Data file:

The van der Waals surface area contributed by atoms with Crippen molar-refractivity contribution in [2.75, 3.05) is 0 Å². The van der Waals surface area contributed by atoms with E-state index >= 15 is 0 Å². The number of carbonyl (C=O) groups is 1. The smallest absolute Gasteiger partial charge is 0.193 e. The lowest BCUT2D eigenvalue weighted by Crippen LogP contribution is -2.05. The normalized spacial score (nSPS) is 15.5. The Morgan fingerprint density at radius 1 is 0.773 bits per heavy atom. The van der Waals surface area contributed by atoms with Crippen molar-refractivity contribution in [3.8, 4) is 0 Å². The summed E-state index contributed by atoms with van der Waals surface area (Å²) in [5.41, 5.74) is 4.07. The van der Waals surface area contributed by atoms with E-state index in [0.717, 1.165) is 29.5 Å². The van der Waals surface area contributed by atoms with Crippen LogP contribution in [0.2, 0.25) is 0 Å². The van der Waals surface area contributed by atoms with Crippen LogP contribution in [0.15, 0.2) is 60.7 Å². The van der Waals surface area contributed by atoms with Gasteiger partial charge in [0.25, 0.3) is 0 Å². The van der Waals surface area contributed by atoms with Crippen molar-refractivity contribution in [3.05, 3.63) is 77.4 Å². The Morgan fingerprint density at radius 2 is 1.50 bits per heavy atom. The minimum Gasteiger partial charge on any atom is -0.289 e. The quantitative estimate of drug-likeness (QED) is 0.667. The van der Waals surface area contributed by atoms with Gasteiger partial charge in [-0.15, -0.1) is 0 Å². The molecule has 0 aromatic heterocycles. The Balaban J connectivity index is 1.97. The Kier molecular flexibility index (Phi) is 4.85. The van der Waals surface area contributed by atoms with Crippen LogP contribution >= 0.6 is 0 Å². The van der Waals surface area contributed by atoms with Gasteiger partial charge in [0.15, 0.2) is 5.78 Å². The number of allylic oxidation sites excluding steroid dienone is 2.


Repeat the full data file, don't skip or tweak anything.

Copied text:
The van der Waals surface area contributed by atoms with Crippen molar-refractivity contribution in [2.75, 3.05) is 0 Å². The van der Waals surface area contributed by atoms with E-state index >= 15 is 0 Å². The number of carbonyl (C=O) groups is 1. The smallest absolute Gasteiger partial charge is 0.193 e. The lowest BCUT2D eigenvalue weighted by Crippen LogP contribution is -2.05. The normalized spacial score (nSPS) is 15.5. The Morgan fingerprint density at radius 1 is 0.773 bits per heavy atom. The van der Waals surface area contributed by atoms with Crippen molar-refractivity contribution in [3.8, 4) is 0 Å². The summed E-state index contributed by atoms with van der Waals surface area (Å²) in [5.41, 5.74) is 4.07. The van der Waals surface area contributed by atoms with E-state index in [0.717, 1.165) is 29.5 Å². The van der Waals surface area contributed by atoms with Crippen LogP contribution in [0.2, 0.25) is 0 Å². The van der Waals surface area contributed by atoms with Crippen LogP contribution in [0.15, 0.2) is 60.7 Å². The van der Waals surface area contributed by atoms with Gasteiger partial charge in [0.25, 0.3) is 0 Å². The van der Waals surface area contributed by atoms with Crippen molar-refractivity contribution in [3.05, 3.63) is 77.4 Å². The Morgan fingerprint density at radius 2 is 1.50 bits per heavy atom. The minimum Gasteiger partial charge on any atom is -0.289 e. The quantitative estimate of drug-likeness (QED) is 0.667. The van der Waals surface area contributed by atoms with Gasteiger partial charge in [-0.15, -0.1) is 0 Å². The molecule has 0 aromatic heterocycles. The Balaban J connectivity index is 1.97. The Kier molecular flexibility index (Phi) is 4.85. The van der Waals surface area contributed by atoms with Crippen LogP contribution >= 0.6 is 0 Å². The van der Waals surface area contributed by atoms with Gasteiger partial charge in [0.15, 0.2) is 5.78 Å². The number of allylic oxidation sites excluding steroid dienone is 2.